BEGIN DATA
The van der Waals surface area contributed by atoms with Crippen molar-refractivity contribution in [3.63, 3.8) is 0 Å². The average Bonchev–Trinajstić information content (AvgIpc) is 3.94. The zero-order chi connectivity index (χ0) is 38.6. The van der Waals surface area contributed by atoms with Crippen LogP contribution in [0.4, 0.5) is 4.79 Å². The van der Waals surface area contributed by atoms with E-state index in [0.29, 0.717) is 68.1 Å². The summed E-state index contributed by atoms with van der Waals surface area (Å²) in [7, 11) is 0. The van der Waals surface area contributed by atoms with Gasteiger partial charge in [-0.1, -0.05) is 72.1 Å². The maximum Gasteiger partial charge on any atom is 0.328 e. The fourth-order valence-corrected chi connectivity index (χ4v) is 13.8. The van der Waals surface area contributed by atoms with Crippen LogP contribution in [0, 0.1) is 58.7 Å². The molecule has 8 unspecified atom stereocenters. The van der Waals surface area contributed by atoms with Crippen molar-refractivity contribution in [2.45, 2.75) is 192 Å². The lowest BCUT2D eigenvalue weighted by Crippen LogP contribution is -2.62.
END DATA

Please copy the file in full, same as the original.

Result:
The van der Waals surface area contributed by atoms with Crippen molar-refractivity contribution in [3.63, 3.8) is 0 Å². The average Bonchev–Trinajstić information content (AvgIpc) is 3.94. The zero-order chi connectivity index (χ0) is 38.6. The van der Waals surface area contributed by atoms with Crippen LogP contribution in [0.4, 0.5) is 4.79 Å². The van der Waals surface area contributed by atoms with E-state index in [0.29, 0.717) is 68.1 Å². The summed E-state index contributed by atoms with van der Waals surface area (Å²) in [7, 11) is 0. The van der Waals surface area contributed by atoms with Gasteiger partial charge in [-0.1, -0.05) is 72.1 Å². The maximum Gasteiger partial charge on any atom is 0.328 e. The fourth-order valence-corrected chi connectivity index (χ4v) is 13.8. The van der Waals surface area contributed by atoms with Crippen LogP contribution in [0, 0.1) is 58.7 Å². The molecule has 8 unspecified atom stereocenters. The van der Waals surface area contributed by atoms with Crippen molar-refractivity contribution in [2.45, 2.75) is 192 Å². The lowest BCUT2D eigenvalue weighted by Crippen LogP contribution is -2.62.